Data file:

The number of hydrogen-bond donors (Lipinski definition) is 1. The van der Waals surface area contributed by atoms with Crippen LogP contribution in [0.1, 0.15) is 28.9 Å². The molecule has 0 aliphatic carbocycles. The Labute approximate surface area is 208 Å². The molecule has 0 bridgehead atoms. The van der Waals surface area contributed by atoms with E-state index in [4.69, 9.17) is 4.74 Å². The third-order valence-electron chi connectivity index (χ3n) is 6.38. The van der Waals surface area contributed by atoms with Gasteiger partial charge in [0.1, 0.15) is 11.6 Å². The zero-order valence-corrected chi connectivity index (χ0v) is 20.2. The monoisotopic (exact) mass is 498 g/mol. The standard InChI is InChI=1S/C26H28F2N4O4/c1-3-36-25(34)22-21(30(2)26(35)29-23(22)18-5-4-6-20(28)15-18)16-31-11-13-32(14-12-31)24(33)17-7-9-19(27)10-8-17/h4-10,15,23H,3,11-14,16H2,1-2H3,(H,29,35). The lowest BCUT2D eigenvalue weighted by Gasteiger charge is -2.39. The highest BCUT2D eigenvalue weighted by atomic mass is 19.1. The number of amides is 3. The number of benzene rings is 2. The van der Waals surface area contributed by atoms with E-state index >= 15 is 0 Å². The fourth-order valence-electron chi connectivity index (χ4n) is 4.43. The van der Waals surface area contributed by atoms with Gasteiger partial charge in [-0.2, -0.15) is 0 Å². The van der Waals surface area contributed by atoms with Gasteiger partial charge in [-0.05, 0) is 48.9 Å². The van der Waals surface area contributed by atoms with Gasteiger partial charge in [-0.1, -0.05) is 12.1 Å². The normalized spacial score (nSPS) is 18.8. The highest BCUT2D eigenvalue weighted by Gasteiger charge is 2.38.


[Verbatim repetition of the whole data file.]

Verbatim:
The number of hydrogen-bond donors (Lipinski definition) is 1. The van der Waals surface area contributed by atoms with Crippen LogP contribution in [0.1, 0.15) is 28.9 Å². The molecule has 0 aliphatic carbocycles. The Labute approximate surface area is 208 Å². The molecule has 0 bridgehead atoms. The van der Waals surface area contributed by atoms with E-state index in [4.69, 9.17) is 4.74 Å². The third-order valence-electron chi connectivity index (χ3n) is 6.38. The van der Waals surface area contributed by atoms with Gasteiger partial charge in [0.1, 0.15) is 11.6 Å². The zero-order valence-corrected chi connectivity index (χ0v) is 20.2. The monoisotopic (exact) mass is 498 g/mol. The standard InChI is InChI=1S/C26H28F2N4O4/c1-3-36-25(34)22-21(30(2)26(35)29-23(22)18-5-4-6-20(28)15-18)16-31-11-13-32(14-12-31)24(33)17-7-9-19(27)10-8-17/h4-10,15,23H,3,11-14,16H2,1-2H3,(H,29,35). The lowest BCUT2D eigenvalue weighted by Gasteiger charge is -2.39. The highest BCUT2D eigenvalue weighted by atomic mass is 19.1. The number of amides is 3. The number of benzene rings is 2. The van der Waals surface area contributed by atoms with E-state index >= 15 is 0 Å². The fourth-order valence-electron chi connectivity index (χ4n) is 4.43. The van der Waals surface area contributed by atoms with Gasteiger partial charge in [-0.2, -0.15) is 0 Å². The van der Waals surface area contributed by atoms with Gasteiger partial charge in [-0.05, 0) is 48.9 Å². The van der Waals surface area contributed by atoms with Gasteiger partial charge in [-0.1, -0.05) is 12.1 Å². The normalized spacial score (nSPS) is 18.8. The highest BCUT2D eigenvalue weighted by Gasteiger charge is 2.38.